Transitioning vulnerable infants to breastfeeding prior to discharge

Infants born with congenital surgical anomalies face significant challenges within the new-born period, and human milk/breastfeeding may not be viewed as a priority. In many hospitals, nurses refer families to lactation consultants for all breastfeeding assistance and support.

Wednesday, 16 August 2023

The Transition to Breast Pathway was developed on the basis of the evidence-based standards and protocols at The Children’s Hospital of Philadelphia. The pathway consists of (1) initiation of pumping and maintenance of milk supply, (2) mouth care with human milk, (3) skin-to-skin care, (4) non-nutritive sucking at the breast, and (5) transitioning to breastfeeds.

Learning objectives

On completion of this session, participants will be able to:

  • Identify vulnerable infants in which the Transition to Breast Pathway can be applied.
  • Describe the five interventions of the Transition to Breast Pathway.
  • Utilize current breastfeeding rates to facilitate ongoing quality improvement in vulnerable populations.


Event details

Date           16 August 2023

Duration    1 hour

Time          20:00 – 21:00 Central European Summer Time (13:00 – 14:00 Central Standard Time)


Taryn Edwards, MSN, APRN, NNP-BC

Taryn Edwards, MSN, APRN, NNP-BC

Taryn Edwards graduated from the University of Pittsburgh in 2004 with her BSN and from the University of Pennsylvania in 2010 with her MSN. She has been a neonatal nurse for 19 years and works as a Neonatal Nurse Practitioner at Nemours Children's Health Delaware and the Children's Hospital of Philadelphia. Her passions include the surgical neonate, human milk and breastfeeding science, nutrition, and quality improvement.

Taryn participated in Sigma Theta Tau International Honor Society of Nursing's Maternal Child Health Leadership Academy as a leadership fellow in 2008 and as a mentor in 2012.

She is active at the national level by previously serving on the Board of Directors for the National Association of Neonatal Nurses. She is currently serving on the National Association of Neonatal Nurse Practitioners Council. Taryn recently joined Medela USA's Scientific and Clinical Advisory Board.

Diane Spatz, PhD, RN-BC, FAAN

Prof. Diane Spatz (US)

Diane L. Spatz, Ph.D., RN-BC, FAAN, is a Professor of Perinatal Nursing & the Helen M. Shearer Professor of Nutrition at the University of Pennsylvania School of Nursing, sharing a joint appointment as a nurse scientist in lactation at the Children’s Hospital of Philadelphia (CHOP) in the Center for Pediatric Nursing Research and Evidence-Based Practice. Dr. Spatz is the Founder of the CHOP Mothers’ Milk Bank.

Dr. Spatz is an active researcher, clinician, and educator internationally recognized for her work surrounding human milk and breastfeeding, particularly in vulnerable populations. Dr. Spatz has been PI or co-investigator on over 60 research grants, including several from the NIH.  She has authored and co-authored over 210 peer-reviewed publications and has written numerous book chapters related to human milk and breastfeeding. Dr. Spatz has authored or co-authored position statements for the International Lactation Consultant Association, the Association of Women’s Health Obstetric & Neonatal Nursing (AWHONN), the Society of Pediatric Nurses (SPN), and the National Association of Neonatal Nurses. She has also written the clinical practice guidelines on human milk and breastfeeding for AHWONN and SPN, as well as a technical brief for the USAID on human milk and breastfeeding in developing countries.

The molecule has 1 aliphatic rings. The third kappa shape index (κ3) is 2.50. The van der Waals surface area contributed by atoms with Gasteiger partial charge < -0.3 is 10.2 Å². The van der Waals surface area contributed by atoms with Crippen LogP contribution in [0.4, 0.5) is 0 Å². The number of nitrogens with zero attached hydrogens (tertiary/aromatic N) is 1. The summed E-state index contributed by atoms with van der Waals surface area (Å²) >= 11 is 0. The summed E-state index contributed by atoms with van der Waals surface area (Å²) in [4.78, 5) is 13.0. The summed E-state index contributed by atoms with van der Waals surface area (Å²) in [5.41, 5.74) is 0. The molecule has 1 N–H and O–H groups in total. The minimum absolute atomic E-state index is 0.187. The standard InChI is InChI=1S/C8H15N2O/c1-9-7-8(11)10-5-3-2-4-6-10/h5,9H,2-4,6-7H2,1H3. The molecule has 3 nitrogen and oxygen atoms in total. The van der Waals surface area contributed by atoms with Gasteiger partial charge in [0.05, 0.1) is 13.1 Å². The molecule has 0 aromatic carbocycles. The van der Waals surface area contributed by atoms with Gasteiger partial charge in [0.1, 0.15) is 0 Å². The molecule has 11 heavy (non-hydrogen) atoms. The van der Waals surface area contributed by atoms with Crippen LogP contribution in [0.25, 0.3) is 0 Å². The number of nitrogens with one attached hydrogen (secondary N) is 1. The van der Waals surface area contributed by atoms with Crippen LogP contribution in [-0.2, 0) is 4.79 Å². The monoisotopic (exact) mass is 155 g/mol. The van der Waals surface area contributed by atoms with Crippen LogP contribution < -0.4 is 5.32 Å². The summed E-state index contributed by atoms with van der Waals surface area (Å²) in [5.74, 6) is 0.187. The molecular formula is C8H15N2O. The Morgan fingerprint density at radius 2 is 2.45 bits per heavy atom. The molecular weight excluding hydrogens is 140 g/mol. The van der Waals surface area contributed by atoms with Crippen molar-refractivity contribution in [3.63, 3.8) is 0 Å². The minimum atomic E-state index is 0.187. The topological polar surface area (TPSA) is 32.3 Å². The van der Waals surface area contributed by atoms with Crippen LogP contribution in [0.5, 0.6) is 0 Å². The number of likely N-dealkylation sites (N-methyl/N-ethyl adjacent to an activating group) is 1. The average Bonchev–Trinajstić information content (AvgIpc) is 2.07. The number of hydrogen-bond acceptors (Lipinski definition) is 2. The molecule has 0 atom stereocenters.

In 2004, Dr. Spatz develop her 10-step model for human milk and breastfeeding in vulnerable infants.  This model has been implemented in NICUs throughout the United States and other countries worldwide (Thailand, India, China, Mexico, Japan, Chile). Dr. Spatz has been named a prestigious “Edge Runner” for the American Academy of Nursing related to the outcomes of her model.  Her nurse-driven models of care are critical in improving human milk & breastfeeding outcomes and, thus, the health of women and children globally.  Dr. Spatz is the only Ph.D.-prepared nurse appointed to the Congressional Task Force on Research Specific to Pregnant Women and Lactating Women.  Dr. Spatz has also been appointed to a World Health Organization Task Force on human milk and milk banking globally. Dr. Spatz was elected to the Executive Committee of the International Society of Research in Human Milk and Lactation in April 2020.

Dr. Spatz is also the recipient of numerous awards, including the Lifetime Achievement Award from the National Association of Neonatal Nurses, the Research Utilization Award from Sigma Theta Tau International and from the University of Pennsylvania: the Dean’s Award for Exemplary Professional Practice, the Expert Alumni Award and the Family and Community Department’s Academic Practice Award   She is also the recipient of the Lindback Award for Distinguished Teaching. Dr. Spatz received the Distinguished Lang Award for her impact on scholarship, policy & practice. In 2019, Dr. Spatz received AWHONN’s Distinguished Researcher Award and was named Nurse of the Year by the Philadelphia Inquirer. In 2023 she has been honoured as an inaugural fellow in the Association of Women’s Health, Obstetric and Neonatal Nurses.

In the university portion of her job, she teaches an entire semester course on breastfeeding and human lactation to undergraduate nursing students, and in the hospital portion of her job, she developed the Breastfeeding Resource Nurse program.  Dr. Spatz is the Past Chair of the American Academy of Nursing’s Expert Panel on Breastfeeding and their representative to the United States Breastfeeding Committee.